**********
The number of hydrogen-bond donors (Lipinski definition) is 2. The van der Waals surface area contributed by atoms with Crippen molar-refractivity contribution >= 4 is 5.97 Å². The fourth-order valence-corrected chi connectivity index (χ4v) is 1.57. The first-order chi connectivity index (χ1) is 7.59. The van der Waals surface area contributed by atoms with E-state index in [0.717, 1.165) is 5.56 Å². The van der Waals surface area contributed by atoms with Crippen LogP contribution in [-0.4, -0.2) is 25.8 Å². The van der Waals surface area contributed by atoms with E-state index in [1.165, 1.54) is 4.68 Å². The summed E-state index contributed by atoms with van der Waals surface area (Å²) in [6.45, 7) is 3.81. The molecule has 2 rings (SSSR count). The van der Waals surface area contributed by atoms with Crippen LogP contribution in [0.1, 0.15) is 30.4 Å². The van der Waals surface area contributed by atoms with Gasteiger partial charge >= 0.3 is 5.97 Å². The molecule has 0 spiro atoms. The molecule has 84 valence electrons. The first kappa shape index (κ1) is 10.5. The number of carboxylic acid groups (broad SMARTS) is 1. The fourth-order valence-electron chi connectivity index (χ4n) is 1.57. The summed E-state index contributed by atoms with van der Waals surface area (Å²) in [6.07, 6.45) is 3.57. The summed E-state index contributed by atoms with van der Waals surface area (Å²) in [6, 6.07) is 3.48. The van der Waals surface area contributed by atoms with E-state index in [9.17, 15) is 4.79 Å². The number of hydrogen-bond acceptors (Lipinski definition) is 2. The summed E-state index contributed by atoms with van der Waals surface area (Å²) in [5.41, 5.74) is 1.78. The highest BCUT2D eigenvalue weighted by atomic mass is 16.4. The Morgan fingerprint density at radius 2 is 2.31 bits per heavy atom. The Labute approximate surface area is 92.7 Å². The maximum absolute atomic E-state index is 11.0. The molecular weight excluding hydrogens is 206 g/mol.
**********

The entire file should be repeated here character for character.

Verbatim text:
The number of hydrogen-bond donors (Lipinski definition) is 2. The van der Waals surface area contributed by atoms with Crippen molar-refractivity contribution >= 4 is 5.97 Å². The fourth-order valence-corrected chi connectivity index (χ4v) is 1.57. The first-order chi connectivity index (χ1) is 7.59. The van der Waals surface area contributed by atoms with E-state index in [0.717, 1.165) is 5.56 Å². The van der Waals surface area contributed by atoms with Crippen LogP contribution in [-0.4, -0.2) is 25.8 Å². The van der Waals surface area contributed by atoms with E-state index in [1.165, 1.54) is 4.68 Å². The summed E-state index contributed by atoms with van der Waals surface area (Å²) in [6.45, 7) is 3.81. The molecule has 2 rings (SSSR count). The van der Waals surface area contributed by atoms with Crippen LogP contribution in [0.1, 0.15) is 30.4 Å². The van der Waals surface area contributed by atoms with Gasteiger partial charge >= 0.3 is 5.97 Å². The molecule has 0 spiro atoms. The molecule has 84 valence electrons. The first kappa shape index (κ1) is 10.5. The number of carboxylic acid groups (broad SMARTS) is 1. The fourth-order valence-electron chi connectivity index (χ4n) is 1.57. The summed E-state index contributed by atoms with van der Waals surface area (Å²) in [6.07, 6.45) is 3.57. The summed E-state index contributed by atoms with van der Waals surface area (Å²) in [6, 6.07) is 3.48. The van der Waals surface area contributed by atoms with E-state index in [9.17, 15) is 4.79 Å². The number of hydrogen-bond acceptors (Lipinski definition) is 2. The summed E-state index contributed by atoms with van der Waals surface area (Å²) in [5.41, 5.74) is 1.78. The highest BCUT2D eigenvalue weighted by atomic mass is 16.4. The Morgan fingerprint density at radius 2 is 2.31 bits per heavy atom. The Labute approximate surface area is 92.7 Å². The maximum absolute atomic E-state index is 11.0. The molecular weight excluding hydrogens is 206 g/mol.